Having been kicked around by a host of NFL “analysts” for failing to install a long term quarterback option since the departure of Peyton Manning, John Elway was always going to make some moves at the position this off-season. Turns out he decided not to wait for the new league year to start as ESPN’s Adam Schefter is reporting that the Broncos will acquire Joe Flacco from the Ravens. Mike Kliss for NBC 9News in Denver reports that Denver is giving up a 4th round pick in the deal, but no details will be made official until 3/13 when the new league year begins.
This move likely signals the end of Case Keenum’s short tenure in the Mile High City and it most assuredly will topple some dominoes throughout the NFL.
Domino #1: Keenum is now available and Joe Flacco is not. Whether you’re sold on him or not, Keenum is a veteran QB with some track record and will undoubtedly serve as a consolation prize to any team who doesn’t want to over-pay for Nick Foles. Whether a team trades with Denver for Keenum, or waits to sign him after the Broncos release him, Keenum will be a more attractive addition than virtually every other free agent QB on the market except perhaps Teddy Bridgewater. It also means that any team eyeing Flacco must look elsewhere. That list potentially included Jacksonville who has a Top 10 pick and may now be forced to reach on a Drew Lock type.
Domino #2: Denver is unlikely to draft a QB at #10. All that talk about Elway’s love for Drew Lock is going to slowly fade away and it presents an entirely new outlook on the Top 10 given that the Broncos had widely been considered likely to take a QB with their pick, or even trade up from a passer like Dwayne Haskins. Flacco’s contract is structured in a way that Denver can cut him before 2020 and only have $8m in dead cap space, so it is still possible Elway takes a QB early this year. But it is far more likely that the Broncos look to a project like Will Grier or Gardner Minshew later in the draft secure in the knowledge that Flacco is under team control through 2021 if necessary.
Domino #3: With Denver not in play for a QB in either free agency or the first round of the draft, that means they’ll be in play to fill other holes and the resources that might have been allocated to a QB are now free to use on other positions of need, primarily the secondary, offensive line and perhaps wide receiver. Expect Denver to use the #10 pick on a corner back like Greedy Williams or DeAndre Baker, which will alter how other teams prepare their draft boards, but more importantly expect the Broncos to spend heavily on offensive line and perhaps an upgrade at safety (Earl Thomas/Landon Collins) or receiver (trade for Antonio Brown?). This move opens up a lot of possibilities, especially given the Broncos strong position with over $30m in cap space, which is where they’ll likely be after moving on from Keenum and restructuring a few other team contracts.
Flacco’s arrival in Denver gives Elway a proven veteran with playoff success who had his best NFL season in 2014 when he was playing in Gary Kubiak’s west coast style offense, the same offense new Broncos OC Rich Scangarello runs. Flacco had 27 TD and 14 INT that year and made the playoffs, but that season and his 24/4 TD/INT ratio in the post-season over his last 10 playoff games are about the only positive statistical data on the veteran’s resume. Flacco has been a model of inconsistency as a QB and there’s no guarantee he’ll be any good at all in Denver. He’s a good enough QB that you can win with him if the rest of the team is good enough, but he will hurt you in games from time to time. The Ravens soured on his game so much that they benched him for a QB that literally didn’t even throw the ball last year.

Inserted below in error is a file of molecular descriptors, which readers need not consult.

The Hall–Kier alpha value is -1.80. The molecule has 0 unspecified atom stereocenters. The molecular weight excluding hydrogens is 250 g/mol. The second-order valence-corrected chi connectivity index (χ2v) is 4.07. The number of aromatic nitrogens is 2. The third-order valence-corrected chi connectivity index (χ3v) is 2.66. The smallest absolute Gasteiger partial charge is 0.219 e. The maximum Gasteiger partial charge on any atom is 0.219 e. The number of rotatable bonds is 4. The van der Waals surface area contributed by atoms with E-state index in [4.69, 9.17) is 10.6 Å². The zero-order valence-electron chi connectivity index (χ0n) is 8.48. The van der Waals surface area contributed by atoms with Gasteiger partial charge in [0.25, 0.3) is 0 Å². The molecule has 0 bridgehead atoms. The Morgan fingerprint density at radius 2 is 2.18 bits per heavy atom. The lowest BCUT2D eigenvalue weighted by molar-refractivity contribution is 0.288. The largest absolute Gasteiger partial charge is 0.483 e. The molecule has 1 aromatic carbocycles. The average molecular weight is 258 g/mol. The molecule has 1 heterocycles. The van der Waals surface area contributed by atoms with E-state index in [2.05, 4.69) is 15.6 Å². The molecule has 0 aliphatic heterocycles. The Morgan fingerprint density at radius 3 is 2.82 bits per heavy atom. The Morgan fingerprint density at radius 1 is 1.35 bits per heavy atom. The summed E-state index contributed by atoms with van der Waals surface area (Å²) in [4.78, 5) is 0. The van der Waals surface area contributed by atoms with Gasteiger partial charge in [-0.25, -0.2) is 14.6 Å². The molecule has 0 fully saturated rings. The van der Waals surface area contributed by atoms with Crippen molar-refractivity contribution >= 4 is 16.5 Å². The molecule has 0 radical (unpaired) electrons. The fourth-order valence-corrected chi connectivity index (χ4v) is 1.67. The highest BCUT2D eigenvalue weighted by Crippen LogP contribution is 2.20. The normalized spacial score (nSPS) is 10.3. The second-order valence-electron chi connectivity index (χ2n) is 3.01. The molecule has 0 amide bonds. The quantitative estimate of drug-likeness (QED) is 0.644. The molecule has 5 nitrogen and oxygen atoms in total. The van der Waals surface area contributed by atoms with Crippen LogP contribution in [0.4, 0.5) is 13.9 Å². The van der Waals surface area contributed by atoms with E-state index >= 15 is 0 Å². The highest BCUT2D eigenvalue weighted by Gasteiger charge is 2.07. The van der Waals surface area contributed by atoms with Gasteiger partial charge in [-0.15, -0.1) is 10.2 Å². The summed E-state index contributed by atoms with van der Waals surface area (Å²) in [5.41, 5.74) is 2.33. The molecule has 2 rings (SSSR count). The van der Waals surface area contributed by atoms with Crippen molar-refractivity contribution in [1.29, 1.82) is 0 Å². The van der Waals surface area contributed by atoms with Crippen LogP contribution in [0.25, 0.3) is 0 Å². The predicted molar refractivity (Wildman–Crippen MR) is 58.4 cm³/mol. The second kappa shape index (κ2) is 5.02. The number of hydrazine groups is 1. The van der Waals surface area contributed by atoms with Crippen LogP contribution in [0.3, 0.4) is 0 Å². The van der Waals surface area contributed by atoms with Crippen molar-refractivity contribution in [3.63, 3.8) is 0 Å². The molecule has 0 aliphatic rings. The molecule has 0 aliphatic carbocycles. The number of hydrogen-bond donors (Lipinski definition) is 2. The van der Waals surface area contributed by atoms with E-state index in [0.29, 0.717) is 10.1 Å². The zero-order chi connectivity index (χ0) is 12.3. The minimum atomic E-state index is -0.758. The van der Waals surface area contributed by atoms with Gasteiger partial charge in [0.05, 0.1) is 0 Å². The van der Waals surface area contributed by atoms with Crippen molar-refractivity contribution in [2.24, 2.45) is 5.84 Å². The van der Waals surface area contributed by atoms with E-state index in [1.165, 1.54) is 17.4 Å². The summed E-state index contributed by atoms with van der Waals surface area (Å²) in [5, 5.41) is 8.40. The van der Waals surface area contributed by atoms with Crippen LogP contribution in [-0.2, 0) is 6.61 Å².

Still, the move makes sense on several levels. Flacco will be under team control through 2021, all be it at some pretty high prices, and that means that no matter what else happens Elway will have a proven veteran QB in place for the next three years. There is value to that. But Flacco’s contract is also easy to get out from under with minimal cap damage if the Broncos cut him after 2019. Most likely, Elway is looking at this as a somewhat expensive safety blanket. Making this trade buys him some healthy PR around the league for making a “good” attempt to solve the QB conundrum and frees him up to let the next two NFL drafts come to him instead of having to force them.
Elway will undoubtedly add a QB in the 2019 Draft, but he no longer has to make that move at #10 overall and can instead wait on some developmental prospects. This next season will allow him to then assess two things: does Flacco have anything left? does my developmental QB have a real chance to be great? If the answers to both of these questions are no, Denver will likely finish well below .500 for the 3rd season and it will be time to throw the entire 2020 and 2021 drafts at a Top 5 pick and one of the highly touted 2020 QB prospects like Tua Tagavailoa, Justin Herbert and Jake Fromm. On the flip side, if Flacco and/or his 2019 draft pick pan out, the world is a happy place.
Moral of the story is that this move has bought John Elway and the Broncos front office some breathing room and it’s also altered the NFL landscape on several levels. The 2019 off-season is off to a quick start folks, which is more than we can say about the MLB’s off-seasons.